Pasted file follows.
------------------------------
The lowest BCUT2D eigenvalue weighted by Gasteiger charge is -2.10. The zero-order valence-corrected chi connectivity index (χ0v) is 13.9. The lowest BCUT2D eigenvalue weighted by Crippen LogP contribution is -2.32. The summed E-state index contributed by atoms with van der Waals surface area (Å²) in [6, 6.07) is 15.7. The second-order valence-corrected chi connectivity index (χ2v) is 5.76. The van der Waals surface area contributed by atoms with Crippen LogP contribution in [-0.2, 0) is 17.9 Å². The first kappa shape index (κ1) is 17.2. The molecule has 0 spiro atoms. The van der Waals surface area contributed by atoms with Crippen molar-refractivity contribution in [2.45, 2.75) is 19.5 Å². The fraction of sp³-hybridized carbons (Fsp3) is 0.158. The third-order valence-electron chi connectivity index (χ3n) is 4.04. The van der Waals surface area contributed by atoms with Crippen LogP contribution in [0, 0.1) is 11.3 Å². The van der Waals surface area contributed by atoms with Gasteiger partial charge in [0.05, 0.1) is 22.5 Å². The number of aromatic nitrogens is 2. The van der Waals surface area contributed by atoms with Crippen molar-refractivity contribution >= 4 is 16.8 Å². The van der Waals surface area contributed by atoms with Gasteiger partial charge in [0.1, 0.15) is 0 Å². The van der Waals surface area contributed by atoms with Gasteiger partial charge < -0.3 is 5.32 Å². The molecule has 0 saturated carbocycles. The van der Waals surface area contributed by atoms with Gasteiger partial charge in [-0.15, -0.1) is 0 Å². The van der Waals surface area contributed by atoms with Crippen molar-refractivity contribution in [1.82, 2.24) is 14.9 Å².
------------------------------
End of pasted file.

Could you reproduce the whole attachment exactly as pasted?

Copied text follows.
The lowest BCUT2D eigenvalue weighted by Gasteiger charge is -2.10. The zero-order valence-corrected chi connectivity index (χ0v) is 13.9. The lowest BCUT2D eigenvalue weighted by Crippen LogP contribution is -2.32. The summed E-state index contributed by atoms with van der Waals surface area (Å²) in [6, 6.07) is 15.7. The second-order valence-corrected chi connectivity index (χ2v) is 5.76. The van der Waals surface area contributed by atoms with Crippen LogP contribution in [-0.2, 0) is 17.9 Å². The first kappa shape index (κ1) is 17.2. The molecule has 0 spiro atoms. The van der Waals surface area contributed by atoms with Crippen molar-refractivity contribution in [2.45, 2.75) is 19.5 Å². The fraction of sp³-hybridized carbons (Fsp3) is 0.158. The third-order valence-electron chi connectivity index (χ3n) is 4.04. The van der Waals surface area contributed by atoms with Crippen LogP contribution in [0, 0.1) is 11.3 Å². The van der Waals surface area contributed by atoms with Gasteiger partial charge in [0.05, 0.1) is 22.5 Å². The number of aromatic nitrogens is 2. The van der Waals surface area contributed by atoms with Crippen molar-refractivity contribution >= 4 is 16.8 Å². The van der Waals surface area contributed by atoms with Gasteiger partial charge in [0.1, 0.15) is 0 Å². The van der Waals surface area contributed by atoms with Gasteiger partial charge < -0.3 is 5.32 Å². The molecule has 0 saturated carbocycles. The van der Waals surface area contributed by atoms with Gasteiger partial charge in [-0.15, -0.1) is 0 Å². The van der Waals surface area contributed by atoms with Crippen molar-refractivity contribution in [1.82, 2.24) is 14.9 Å².